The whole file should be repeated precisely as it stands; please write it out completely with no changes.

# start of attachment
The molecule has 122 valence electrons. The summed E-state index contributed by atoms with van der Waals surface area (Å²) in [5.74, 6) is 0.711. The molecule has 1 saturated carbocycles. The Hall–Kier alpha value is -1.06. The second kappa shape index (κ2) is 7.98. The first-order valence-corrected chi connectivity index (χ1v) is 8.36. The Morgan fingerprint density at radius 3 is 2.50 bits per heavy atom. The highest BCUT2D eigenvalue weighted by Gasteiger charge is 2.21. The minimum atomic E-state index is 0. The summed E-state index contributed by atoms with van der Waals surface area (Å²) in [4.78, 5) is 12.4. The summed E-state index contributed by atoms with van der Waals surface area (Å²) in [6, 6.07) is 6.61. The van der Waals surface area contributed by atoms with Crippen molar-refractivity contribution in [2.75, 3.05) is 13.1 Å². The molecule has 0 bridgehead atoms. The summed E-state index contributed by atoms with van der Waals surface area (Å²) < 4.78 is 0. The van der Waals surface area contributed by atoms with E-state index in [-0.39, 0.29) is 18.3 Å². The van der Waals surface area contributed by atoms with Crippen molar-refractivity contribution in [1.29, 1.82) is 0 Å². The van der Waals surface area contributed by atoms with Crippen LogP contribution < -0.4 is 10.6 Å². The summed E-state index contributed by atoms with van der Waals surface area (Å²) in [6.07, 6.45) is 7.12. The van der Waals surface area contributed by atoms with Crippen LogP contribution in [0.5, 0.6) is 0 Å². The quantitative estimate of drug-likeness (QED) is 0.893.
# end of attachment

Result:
The molecule has 122 valence electrons. The summed E-state index contributed by atoms with van der Waals surface area (Å²) in [5.74, 6) is 0.711. The molecule has 1 saturated carbocycles. The Hall–Kier alpha value is -1.06. The second kappa shape index (κ2) is 7.98. The first-order valence-corrected chi connectivity index (χ1v) is 8.36. The Morgan fingerprint density at radius 3 is 2.50 bits per heavy atom. The highest BCUT2D eigenvalue weighted by Gasteiger charge is 2.21. The minimum atomic E-state index is 0. The summed E-state index contributed by atoms with van der Waals surface area (Å²) in [4.78, 5) is 12.4. The summed E-state index contributed by atoms with van der Waals surface area (Å²) in [6, 6.07) is 6.61. The van der Waals surface area contributed by atoms with Crippen molar-refractivity contribution in [2.75, 3.05) is 13.1 Å². The molecule has 0 bridgehead atoms. The summed E-state index contributed by atoms with van der Waals surface area (Å²) < 4.78 is 0. The van der Waals surface area contributed by atoms with E-state index in [-0.39, 0.29) is 18.3 Å². The van der Waals surface area contributed by atoms with Crippen molar-refractivity contribution in [1.29, 1.82) is 0 Å². The van der Waals surface area contributed by atoms with Crippen LogP contribution < -0.4 is 10.6 Å². The summed E-state index contributed by atoms with van der Waals surface area (Å²) in [6.07, 6.45) is 7.12. The van der Waals surface area contributed by atoms with Crippen LogP contribution in [0.5, 0.6) is 0 Å². The quantitative estimate of drug-likeness (QED) is 0.893.